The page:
[Translated via Google. Read the original here.]

Are twelve minutes sufficient for a songwriter to fully deploy his own personality. Twelve minutes are enough to be enchanted in front of the simple naturalness and delicate understatement of his melodies. The duration is one of the five songs Ep “Songs Of Delay” and the singer in question is called Joe Sampson and comes from Denver, where he was honored as songrwriter of the year in 2008 and later collaborated with musicians such as Nathaniel Rateliff and Esme Patterson.

Just Nathaniel Rateliff returns the favor in the suffused interweaving of the opening song “Songbird”, which perpetuates the discrete magic of Simon & Garfunkel, defining immediately hushed homely atmosphere in which resonate the acoustic notes and the delicate Sampson vocal timbre. In five short tracks Ep, artist Colorado showcases natural talents for harmonization even when the structures become slightly more decisive ( “Moon On The Rise”), cloaked in soft country-folk nuances ( “Dream On”) .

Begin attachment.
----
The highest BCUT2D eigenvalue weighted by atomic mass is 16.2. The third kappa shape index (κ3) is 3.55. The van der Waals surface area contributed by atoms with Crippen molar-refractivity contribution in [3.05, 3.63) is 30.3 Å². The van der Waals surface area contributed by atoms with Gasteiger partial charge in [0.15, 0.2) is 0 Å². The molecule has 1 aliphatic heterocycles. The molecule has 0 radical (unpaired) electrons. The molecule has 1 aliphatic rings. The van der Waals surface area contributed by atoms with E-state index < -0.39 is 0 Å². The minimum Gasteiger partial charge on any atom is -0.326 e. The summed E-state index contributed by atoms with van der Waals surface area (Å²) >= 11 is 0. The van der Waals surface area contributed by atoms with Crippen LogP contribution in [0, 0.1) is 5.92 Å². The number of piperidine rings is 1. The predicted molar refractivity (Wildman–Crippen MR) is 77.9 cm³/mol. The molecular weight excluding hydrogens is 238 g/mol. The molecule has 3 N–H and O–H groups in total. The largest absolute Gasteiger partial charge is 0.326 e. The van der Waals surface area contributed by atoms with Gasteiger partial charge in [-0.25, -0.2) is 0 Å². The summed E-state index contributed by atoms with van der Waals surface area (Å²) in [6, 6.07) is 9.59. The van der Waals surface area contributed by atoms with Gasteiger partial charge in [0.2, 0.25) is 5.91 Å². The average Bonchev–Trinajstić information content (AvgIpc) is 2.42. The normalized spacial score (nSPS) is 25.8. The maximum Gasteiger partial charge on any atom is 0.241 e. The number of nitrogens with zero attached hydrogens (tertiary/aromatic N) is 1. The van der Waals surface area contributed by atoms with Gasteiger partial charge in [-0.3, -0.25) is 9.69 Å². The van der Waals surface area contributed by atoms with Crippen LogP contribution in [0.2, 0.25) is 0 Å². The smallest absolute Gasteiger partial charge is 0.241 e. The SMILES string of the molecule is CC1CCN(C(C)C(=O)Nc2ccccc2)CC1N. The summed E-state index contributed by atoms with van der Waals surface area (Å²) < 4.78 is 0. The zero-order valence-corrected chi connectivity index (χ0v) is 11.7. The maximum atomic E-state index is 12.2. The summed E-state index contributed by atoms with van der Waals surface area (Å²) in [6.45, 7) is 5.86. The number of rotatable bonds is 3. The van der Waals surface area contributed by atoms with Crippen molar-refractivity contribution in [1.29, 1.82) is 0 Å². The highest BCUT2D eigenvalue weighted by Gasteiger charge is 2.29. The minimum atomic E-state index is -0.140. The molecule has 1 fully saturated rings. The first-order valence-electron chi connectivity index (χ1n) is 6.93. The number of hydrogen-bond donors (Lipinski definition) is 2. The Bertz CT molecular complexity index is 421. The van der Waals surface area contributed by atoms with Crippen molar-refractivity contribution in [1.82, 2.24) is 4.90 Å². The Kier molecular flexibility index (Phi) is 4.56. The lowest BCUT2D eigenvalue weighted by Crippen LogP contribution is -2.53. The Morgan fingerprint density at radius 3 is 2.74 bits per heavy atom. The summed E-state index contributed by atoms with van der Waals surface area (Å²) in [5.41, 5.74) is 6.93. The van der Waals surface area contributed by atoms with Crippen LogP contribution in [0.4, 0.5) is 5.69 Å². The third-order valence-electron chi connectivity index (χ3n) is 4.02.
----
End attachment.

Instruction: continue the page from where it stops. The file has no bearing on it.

The more personal and immediate essence of writing Sampson shines, however the best in the two ballads on the tips of the fingers end, the romantic “My Love” and “Paper Dolls”, a short essay of bittersweet melancholy copyright, which instills a dim ray of light in his creative space shadowy, unadorned, but rich in heart and inspiration. Twelve minutes are sufficient to understand everything, even if at the end of their listening is a very strong desire to find out as soon as possible also many other songs by a songwriter crystalline talent.

Music Won’t Save You